Gallstone ileus after cholecystectomy Johnny Cheng, DO1, Meghan
Gallstone ileus after cholecystectomy
Johnny Cheng, D.O. , Meghan Timmerman, D.O. , Jennifer Cheng, OMS III. , Henrique Fernandez, M.D. FACP .
Parkview Medical Center Internal Medicine Residency program, Pueblo, Colorado
Rocky Vista University College of Osteopathic Medicine, Parker, Colorado
Parkview Medical Center Director of Gastroenterology Fellowship program, Pueblo, Colorado
Gallstone ileus is an uncommon cause of mechanical bowel obstruction caused by a biliary-enteric fistula. This infrequent cause of
small bowel obstruction is usually compounded by multiple medical conditions that generally requires a complex surgery. In the
population of patients over 65 years old, 25% of non-strangulated small bowel obstructions are caused by gallstone ileus. Due to the
delayed diagnosis, mortality is high nearing one in five cases. In this case report, we address if prophylactic cholecystectomy would
prevent gallstone ileus.
An 83-year-old female with unknown past medical history presented to a rural emergency room with abdominal pain for the past
three days. She had associated nausea and vomiting with localized pain to the right upper quadrant. There was no hematochezia,
melena, or hematemesis. A CT of the abdomen revealed evidence of a large stone in the duodenum, ileus, air in the gallbladder
fossa and no visualization of the gallbladder. Subsequently, she was transferred to another facility for higher level of care with
admission to the intensive care unit (ICU). Vitals upon admission to the ICU reveal blood pressure 70/26, heart rate 103, respiratory
rate 22, oxygen saturation of 93% on room air, temperature 98.1 Fahrenheit. Labs: WBC 10.0, Hgb 14.7, Hct 45.0, Plt 388, Sodium
133, Potassium 4.5, Chloride 98, Carbon Dioxide 17, BUN 43, Creatinine 2.20, Glucose 148, Calcium 10.2, Total bilirubin 0.9, AST 36,
ALT 32, Alkaline Phosphatase 165, Total protein 7.1, Albumin 4.0, Lipase 381. She was started on IV Ertapenem and vasopressors
with IV fluid boluses. Blood pressure returned to normal after fluid resuscitation and vasopressors were eventually weaned without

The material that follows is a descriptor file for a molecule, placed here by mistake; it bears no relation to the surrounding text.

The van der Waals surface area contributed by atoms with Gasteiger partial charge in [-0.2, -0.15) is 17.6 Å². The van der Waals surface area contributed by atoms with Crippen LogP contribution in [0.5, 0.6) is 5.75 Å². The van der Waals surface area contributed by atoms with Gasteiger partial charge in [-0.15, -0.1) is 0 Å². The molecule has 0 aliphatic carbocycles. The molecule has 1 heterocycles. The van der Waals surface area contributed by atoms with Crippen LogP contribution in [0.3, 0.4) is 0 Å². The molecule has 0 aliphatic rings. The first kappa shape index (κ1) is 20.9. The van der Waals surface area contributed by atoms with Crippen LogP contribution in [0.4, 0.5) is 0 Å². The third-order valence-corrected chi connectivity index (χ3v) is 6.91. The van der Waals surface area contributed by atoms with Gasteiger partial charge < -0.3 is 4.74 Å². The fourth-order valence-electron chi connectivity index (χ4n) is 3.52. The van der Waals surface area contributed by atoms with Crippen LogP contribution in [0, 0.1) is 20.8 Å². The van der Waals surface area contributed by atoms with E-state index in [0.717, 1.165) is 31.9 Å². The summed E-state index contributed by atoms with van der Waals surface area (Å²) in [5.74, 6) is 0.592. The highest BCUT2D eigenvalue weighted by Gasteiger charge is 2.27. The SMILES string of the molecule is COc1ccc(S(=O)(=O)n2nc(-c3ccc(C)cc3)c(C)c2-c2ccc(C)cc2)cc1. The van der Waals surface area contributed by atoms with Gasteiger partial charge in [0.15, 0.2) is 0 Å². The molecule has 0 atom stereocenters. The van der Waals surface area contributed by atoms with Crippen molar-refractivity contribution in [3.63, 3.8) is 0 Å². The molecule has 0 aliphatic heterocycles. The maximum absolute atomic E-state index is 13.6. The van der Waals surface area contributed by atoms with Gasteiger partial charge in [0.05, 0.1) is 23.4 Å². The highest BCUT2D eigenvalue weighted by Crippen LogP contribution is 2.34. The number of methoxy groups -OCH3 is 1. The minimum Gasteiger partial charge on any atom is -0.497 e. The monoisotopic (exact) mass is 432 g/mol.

complication. General surgery evaluated the patient and took her to the operating room. An exploratory laparotomy was
performed, revealing an adhesion from the duodenum to the liver and a large firm mass in the duodenum. The gallbladder was not
visualized. During the surgery, an EGD was performed to confirm anatomy and visualize the suspected stones prior to making an
incision into the small intestine. Gallstones were noted in the stomach and the proximal duodenum. Next, an enterotomy was
made at the antimesenteric border removing the stone in the duodenum. Specimens were sent to pathology where they
commented on a green-black stone measuring 2.8cm x 2.8cm x 2.8cm from the stomach and a green-black nodular stone measuring
4.3cm x 3.5cm from the duodenum. The remainder of the hospital stay remained uncomplicated and she was later discharged to a
skilled nursing unit with Tylenol for pain and a diagnosis of gallstone ileus.
This article represents the fourth reported case according to our knowledge, where gallstone ileus has presented in a patient
following cholecystectomy. Gallstone ileus occurs in less than 0.5% of patients with a gallbladder and even less in those after
cholecystectomy. Due to the low incidence of this disease and with the potential for small bowel obstruction after cholecystectomy,
we do not recommend prophylactic surgery. Given that gallstone ileus has a high mortality rate with delayed diagnosis, all elderly
patients with abdominal pain and history of cholecystectomy should still have gallstone ileus included in the differential diagnosis.